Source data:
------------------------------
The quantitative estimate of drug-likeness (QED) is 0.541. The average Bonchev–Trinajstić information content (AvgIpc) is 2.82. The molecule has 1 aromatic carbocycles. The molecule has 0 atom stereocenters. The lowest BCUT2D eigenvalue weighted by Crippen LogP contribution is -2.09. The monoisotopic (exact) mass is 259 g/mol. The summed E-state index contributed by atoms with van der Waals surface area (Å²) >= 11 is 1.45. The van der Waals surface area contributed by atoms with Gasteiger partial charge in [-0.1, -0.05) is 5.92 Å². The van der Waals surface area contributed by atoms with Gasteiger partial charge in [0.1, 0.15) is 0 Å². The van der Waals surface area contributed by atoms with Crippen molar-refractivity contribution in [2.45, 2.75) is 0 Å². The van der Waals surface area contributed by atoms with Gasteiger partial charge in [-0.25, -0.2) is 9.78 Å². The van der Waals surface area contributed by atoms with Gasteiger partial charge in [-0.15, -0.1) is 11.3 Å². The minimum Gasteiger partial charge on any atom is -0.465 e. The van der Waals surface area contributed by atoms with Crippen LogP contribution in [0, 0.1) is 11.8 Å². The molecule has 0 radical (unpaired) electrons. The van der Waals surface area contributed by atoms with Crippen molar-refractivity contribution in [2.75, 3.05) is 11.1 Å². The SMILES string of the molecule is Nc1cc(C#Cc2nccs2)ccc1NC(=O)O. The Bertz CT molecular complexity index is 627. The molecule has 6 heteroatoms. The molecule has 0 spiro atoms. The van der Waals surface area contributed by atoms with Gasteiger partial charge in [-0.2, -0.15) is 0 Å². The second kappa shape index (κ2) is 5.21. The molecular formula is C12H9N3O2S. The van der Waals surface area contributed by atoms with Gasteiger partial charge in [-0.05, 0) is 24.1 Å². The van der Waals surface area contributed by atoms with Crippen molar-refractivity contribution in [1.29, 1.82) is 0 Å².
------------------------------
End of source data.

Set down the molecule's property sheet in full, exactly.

The quantitative estimate of drug-likeness (QED) is 0.541. The average Bonchev–Trinajstić information content (AvgIpc) is 2.82. The molecule has 1 aromatic carbocycles. The molecule has 0 atom stereocenters. The lowest BCUT2D eigenvalue weighted by Crippen LogP contribution is -2.09. The monoisotopic (exact) mass is 259 g/mol. The summed E-state index contributed by atoms with van der Waals surface area (Å²) >= 11 is 1.45. The van der Waals surface area contributed by atoms with Gasteiger partial charge in [-0.1, -0.05) is 5.92 Å². The van der Waals surface area contributed by atoms with Gasteiger partial charge in [0.1, 0.15) is 0 Å². The van der Waals surface area contributed by atoms with Crippen molar-refractivity contribution in [2.45, 2.75) is 0 Å². The van der Waals surface area contributed by atoms with Gasteiger partial charge in [-0.25, -0.2) is 9.78 Å². The van der Waals surface area contributed by atoms with Gasteiger partial charge in [-0.15, -0.1) is 11.3 Å². The minimum Gasteiger partial charge on any atom is -0.465 e. The van der Waals surface area contributed by atoms with Crippen LogP contribution in [0, 0.1) is 11.8 Å². The molecule has 0 radical (unpaired) electrons. The van der Waals surface area contributed by atoms with Crippen molar-refractivity contribution in [2.75, 3.05) is 11.1 Å². The SMILES string of the molecule is Nc1cc(C#Cc2nccs2)ccc1NC(=O)O. The Bertz CT molecular complexity index is 627. The molecule has 6 heteroatoms. The molecule has 0 spiro atoms. The van der Waals surface area contributed by atoms with Gasteiger partial charge in [-0.2, -0.15) is 0 Å². The second kappa shape index (κ2) is 5.21. The molecular formula is C12H9N3O2S. The van der Waals surface area contributed by atoms with Gasteiger partial charge in [-0.05, 0) is 24.1 Å². The van der Waals surface area contributed by atoms with Crippen molar-refractivity contribution in [1.29, 1.82) is 0 Å².